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    Rollin- I beg to differ! An ophthalmologist is a MD true But an optometrist who is current is probably better unless you need surgery. An ophthalmologist is a Medical Doctor first and then serves a residency in their specialty. That means they have two years of training in vision and eyes and a large portion of that time is spent in a surgical rotation.


    An Optometrist is a Doctor just not a Medical Doctor. They spend 4 years studying the structure and disease of the eye. So they leave school with more practical experience. Today's Optometrists if properly certified Can treat diseases of the eye and prescribe both oral and topical medications just like a doctor. Years ago that was not the case. years ago DO's were not considered real doctors either but today some of the finest physicians and surgeons are no longer MD's they may be a DO.

    Just thought you should know!

    Joe
     
  7. phirel

    phirel TS Member

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    Joe- I did a Google search of the curriculum of two schools of optometry. I was impressed. I had believed that Optometrists were restricted to correcting vision with lens and Ophthalmologist specialized in treating diseases of the eye. You are correct, the two fields seem to be getting closer but Ophthalmologists have little background in vision correction with lens.

    Pat Ireland
     
  8. Mojo

    Mojo Member

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    Jim - check out Trivex lenses. They are far better than poly.
     
  9. hmb

    hmb Well-Known Member

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    You should think about having a cloudy day perscription and a sunny day perscription. When your pupil contracts due to sunlight your vision improves. When it dialates in low light your vision decreases. HMB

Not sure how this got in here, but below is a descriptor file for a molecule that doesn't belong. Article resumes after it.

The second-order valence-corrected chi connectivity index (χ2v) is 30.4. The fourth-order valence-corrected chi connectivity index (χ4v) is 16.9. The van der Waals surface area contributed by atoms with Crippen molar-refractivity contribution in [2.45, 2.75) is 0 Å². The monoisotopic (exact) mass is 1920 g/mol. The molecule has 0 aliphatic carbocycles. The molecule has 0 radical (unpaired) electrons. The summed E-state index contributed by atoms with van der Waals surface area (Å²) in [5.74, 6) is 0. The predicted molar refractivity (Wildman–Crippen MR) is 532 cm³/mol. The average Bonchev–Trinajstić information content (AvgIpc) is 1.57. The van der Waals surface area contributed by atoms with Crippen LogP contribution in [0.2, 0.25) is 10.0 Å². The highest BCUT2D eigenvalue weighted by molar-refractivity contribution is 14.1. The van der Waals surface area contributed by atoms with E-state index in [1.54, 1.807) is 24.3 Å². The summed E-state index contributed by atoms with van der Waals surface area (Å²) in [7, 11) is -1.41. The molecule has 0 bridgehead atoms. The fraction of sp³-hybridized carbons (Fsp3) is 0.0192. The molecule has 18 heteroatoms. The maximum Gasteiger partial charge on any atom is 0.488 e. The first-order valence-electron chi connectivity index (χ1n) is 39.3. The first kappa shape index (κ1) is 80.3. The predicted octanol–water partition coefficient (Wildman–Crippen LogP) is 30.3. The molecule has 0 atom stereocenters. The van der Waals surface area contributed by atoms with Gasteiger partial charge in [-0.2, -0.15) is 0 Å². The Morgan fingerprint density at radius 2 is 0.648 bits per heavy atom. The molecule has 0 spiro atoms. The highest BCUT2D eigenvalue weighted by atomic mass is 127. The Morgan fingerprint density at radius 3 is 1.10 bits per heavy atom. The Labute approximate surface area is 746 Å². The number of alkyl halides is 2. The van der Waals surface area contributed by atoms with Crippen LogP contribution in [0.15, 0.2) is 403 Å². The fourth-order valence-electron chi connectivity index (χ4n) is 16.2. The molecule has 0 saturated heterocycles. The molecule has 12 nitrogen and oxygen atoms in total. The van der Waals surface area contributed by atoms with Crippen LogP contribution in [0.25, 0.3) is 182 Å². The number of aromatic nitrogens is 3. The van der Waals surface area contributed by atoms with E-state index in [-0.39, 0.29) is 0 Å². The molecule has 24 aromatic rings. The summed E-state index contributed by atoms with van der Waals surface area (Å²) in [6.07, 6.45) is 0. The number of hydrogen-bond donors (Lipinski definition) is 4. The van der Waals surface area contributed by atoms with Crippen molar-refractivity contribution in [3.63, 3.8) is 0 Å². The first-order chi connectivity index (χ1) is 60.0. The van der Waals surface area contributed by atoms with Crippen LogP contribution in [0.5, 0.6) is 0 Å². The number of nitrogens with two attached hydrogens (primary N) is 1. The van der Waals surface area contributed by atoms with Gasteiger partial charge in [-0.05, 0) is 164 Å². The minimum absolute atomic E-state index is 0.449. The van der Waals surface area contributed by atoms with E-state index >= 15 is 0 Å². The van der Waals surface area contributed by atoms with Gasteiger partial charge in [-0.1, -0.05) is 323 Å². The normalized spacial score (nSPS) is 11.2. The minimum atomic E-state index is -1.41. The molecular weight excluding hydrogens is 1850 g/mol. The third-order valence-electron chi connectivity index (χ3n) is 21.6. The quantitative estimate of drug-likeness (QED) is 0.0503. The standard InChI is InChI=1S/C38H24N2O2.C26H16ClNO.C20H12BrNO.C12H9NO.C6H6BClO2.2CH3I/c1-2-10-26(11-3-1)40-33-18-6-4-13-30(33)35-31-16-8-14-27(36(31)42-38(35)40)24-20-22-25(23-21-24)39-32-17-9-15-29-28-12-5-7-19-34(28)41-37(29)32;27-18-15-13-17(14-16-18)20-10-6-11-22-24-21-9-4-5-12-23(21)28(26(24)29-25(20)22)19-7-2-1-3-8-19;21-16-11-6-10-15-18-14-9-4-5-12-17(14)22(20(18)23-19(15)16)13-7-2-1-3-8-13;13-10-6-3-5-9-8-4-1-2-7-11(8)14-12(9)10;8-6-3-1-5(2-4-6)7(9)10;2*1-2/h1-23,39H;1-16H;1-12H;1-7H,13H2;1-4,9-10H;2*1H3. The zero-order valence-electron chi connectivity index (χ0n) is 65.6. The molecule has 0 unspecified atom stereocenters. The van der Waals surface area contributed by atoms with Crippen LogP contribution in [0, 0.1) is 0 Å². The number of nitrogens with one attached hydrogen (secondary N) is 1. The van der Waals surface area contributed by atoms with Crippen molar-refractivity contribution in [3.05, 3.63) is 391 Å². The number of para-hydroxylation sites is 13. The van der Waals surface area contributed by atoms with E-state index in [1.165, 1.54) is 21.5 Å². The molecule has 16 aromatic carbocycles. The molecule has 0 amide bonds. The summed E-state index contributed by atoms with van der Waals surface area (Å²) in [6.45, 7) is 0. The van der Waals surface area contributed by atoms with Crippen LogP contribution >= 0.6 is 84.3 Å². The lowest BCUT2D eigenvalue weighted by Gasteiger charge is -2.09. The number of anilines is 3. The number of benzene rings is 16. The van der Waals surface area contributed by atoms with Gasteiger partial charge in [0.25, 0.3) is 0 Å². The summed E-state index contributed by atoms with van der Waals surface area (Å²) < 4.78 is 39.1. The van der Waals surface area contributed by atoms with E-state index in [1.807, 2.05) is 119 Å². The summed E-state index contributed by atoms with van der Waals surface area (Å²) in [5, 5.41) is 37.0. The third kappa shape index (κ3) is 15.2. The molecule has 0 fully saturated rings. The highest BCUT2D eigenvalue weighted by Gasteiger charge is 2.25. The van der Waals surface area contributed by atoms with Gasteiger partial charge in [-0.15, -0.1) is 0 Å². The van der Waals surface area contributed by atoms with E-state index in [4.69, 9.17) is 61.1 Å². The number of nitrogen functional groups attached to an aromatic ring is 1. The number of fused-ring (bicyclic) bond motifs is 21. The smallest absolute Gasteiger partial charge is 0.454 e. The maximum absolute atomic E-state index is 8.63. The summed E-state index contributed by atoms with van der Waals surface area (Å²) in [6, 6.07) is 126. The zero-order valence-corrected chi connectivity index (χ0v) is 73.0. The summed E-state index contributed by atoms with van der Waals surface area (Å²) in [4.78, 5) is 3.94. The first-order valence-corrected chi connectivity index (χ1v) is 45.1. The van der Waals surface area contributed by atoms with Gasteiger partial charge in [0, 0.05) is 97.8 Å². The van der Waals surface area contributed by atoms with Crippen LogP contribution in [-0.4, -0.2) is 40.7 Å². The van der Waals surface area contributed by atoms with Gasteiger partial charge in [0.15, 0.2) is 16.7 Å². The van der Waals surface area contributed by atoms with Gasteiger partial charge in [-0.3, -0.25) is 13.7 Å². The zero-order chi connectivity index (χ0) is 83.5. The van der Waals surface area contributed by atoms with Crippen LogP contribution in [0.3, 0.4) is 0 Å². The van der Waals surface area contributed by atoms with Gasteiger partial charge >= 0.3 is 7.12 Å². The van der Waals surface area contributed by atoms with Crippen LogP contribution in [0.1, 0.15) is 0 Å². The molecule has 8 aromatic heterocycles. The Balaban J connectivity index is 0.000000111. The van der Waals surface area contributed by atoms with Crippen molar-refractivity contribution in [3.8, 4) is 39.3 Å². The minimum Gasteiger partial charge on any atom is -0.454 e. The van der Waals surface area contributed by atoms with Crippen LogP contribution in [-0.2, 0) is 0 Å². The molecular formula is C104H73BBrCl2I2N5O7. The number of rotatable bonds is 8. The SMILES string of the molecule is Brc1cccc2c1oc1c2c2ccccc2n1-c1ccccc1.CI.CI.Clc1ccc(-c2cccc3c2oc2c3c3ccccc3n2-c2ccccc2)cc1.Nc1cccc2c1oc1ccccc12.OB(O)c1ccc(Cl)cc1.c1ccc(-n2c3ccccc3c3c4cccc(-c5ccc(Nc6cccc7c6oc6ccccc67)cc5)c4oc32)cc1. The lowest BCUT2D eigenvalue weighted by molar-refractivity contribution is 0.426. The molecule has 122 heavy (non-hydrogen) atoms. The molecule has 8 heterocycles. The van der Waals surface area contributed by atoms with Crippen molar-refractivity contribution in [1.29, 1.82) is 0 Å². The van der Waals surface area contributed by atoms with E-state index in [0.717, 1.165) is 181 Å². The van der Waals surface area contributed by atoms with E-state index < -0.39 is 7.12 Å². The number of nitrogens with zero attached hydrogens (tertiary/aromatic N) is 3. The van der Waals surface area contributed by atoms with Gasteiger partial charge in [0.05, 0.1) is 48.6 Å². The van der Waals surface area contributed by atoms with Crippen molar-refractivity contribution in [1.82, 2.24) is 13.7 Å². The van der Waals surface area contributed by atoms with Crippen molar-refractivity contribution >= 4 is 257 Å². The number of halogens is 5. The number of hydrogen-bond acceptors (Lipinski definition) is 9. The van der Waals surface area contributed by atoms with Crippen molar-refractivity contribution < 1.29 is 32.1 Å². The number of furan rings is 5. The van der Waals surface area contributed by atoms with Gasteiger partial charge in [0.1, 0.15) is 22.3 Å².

10. Tailbuster

    Tailbuster TS Member

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    Hi Jim,

    The correct answer is; if you are corrected, as good as you can get, at optical infinity (greater than 20 feet) then that is as good as it gets. Increasing or decreasing the Rx from that point will only make things worse. Now, what you might try. When you see your optometrist, let them know that your distance clarity is maximally important. Perhaps, put up the 20/15 line as your goal. Now, everybody has a natural limit of their best visual acuity. For many people it is 20/15, for many it is 20/20 and some can only achieve 20/25 or worse. Many, many things contribute to this and guessing is only speculation. Ask your optometrist.
     
  11. gun fitter

    gun fitter TS Member

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    Some can see 20/10 but its rare uncorrected. If you have any dominance issues especially if it is when fatigued you might try making the shooting eye see one line better than the off eye. It helps for some.
     
  12. idoc

    idoc Member

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    Jim,

    Tailbuster is right on.
     
  13. DocJim

    DocJim Member

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    I have been told the same thing as Tailbuster wrote by my ophthmologist. ..AJ
     
  14. hmb

    hmb Well-Known Member

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    One solution fits all. I don't think so. Vision is something that can be fine tuned for each individual. HMB